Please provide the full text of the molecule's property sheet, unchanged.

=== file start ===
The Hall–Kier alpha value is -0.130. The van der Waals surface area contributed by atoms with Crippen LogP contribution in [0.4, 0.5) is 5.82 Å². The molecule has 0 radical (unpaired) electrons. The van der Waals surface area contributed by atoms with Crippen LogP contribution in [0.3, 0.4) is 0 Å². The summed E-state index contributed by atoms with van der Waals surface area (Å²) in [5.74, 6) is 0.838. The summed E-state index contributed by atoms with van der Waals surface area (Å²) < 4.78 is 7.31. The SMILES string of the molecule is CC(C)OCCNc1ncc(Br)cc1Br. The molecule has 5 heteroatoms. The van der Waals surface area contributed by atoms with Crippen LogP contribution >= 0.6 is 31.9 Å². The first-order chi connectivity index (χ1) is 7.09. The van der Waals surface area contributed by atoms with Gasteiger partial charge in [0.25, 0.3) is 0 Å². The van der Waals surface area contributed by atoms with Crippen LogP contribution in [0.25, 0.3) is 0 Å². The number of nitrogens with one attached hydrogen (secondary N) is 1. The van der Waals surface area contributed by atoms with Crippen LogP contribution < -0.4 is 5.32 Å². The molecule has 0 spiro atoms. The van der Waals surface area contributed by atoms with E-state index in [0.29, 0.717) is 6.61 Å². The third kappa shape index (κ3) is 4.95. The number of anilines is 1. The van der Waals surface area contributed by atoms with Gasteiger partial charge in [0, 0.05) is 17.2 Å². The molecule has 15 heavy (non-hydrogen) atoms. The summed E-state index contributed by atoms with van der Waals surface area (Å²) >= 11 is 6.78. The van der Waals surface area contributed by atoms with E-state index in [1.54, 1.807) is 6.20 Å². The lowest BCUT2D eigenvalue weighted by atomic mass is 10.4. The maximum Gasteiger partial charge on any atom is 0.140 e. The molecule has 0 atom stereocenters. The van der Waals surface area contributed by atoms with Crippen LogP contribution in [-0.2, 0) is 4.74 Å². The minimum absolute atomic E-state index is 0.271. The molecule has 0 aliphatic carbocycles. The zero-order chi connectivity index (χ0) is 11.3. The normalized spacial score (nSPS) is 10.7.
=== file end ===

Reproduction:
The Hall–Kier alpha value is -0.130. The van der Waals surface area contributed by atoms with Crippen LogP contribution in [0.4, 0.5) is 5.82 Å². The molecule has 0 radical (unpaired) electrons. The van der Waals surface area contributed by atoms with Crippen LogP contribution in [0.3, 0.4) is 0 Å². The summed E-state index contributed by atoms with van der Waals surface area (Å²) in [5.74, 6) is 0.838. The summed E-state index contributed by atoms with van der Waals surface area (Å²) < 4.78 is 7.31. The SMILES string of the molecule is CC(C)OCCNc1ncc(Br)cc1Br. The molecule has 5 heteroatoms. The van der Waals surface area contributed by atoms with Crippen LogP contribution >= 0.6 is 31.9 Å². The first-order chi connectivity index (χ1) is 7.09. The van der Waals surface area contributed by atoms with Gasteiger partial charge in [0.25, 0.3) is 0 Å². The van der Waals surface area contributed by atoms with Crippen LogP contribution in [0.25, 0.3) is 0 Å². The number of nitrogens with one attached hydrogen (secondary N) is 1. The van der Waals surface area contributed by atoms with Crippen LogP contribution < -0.4 is 5.32 Å². The molecule has 0 spiro atoms. The van der Waals surface area contributed by atoms with E-state index in [0.29, 0.717) is 6.61 Å². The third kappa shape index (κ3) is 4.95. The number of anilines is 1. The van der Waals surface area contributed by atoms with Gasteiger partial charge in [0, 0.05) is 17.2 Å². The molecule has 15 heavy (non-hydrogen) atoms. The summed E-state index contributed by atoms with van der Waals surface area (Å²) >= 11 is 6.78. The van der Waals surface area contributed by atoms with E-state index in [1.54, 1.807) is 6.20 Å². The lowest BCUT2D eigenvalue weighted by atomic mass is 10.4. The maximum Gasteiger partial charge on any atom is 0.140 e. The molecule has 0 atom stereocenters. The van der Waals surface area contributed by atoms with Crippen LogP contribution in [-0.2, 0) is 4.74 Å². The minimum absolute atomic E-state index is 0.271. The molecule has 0 aliphatic carbocycles. The zero-order chi connectivity index (χ0) is 11.3. The normalized spacial score (nSPS) is 10.7.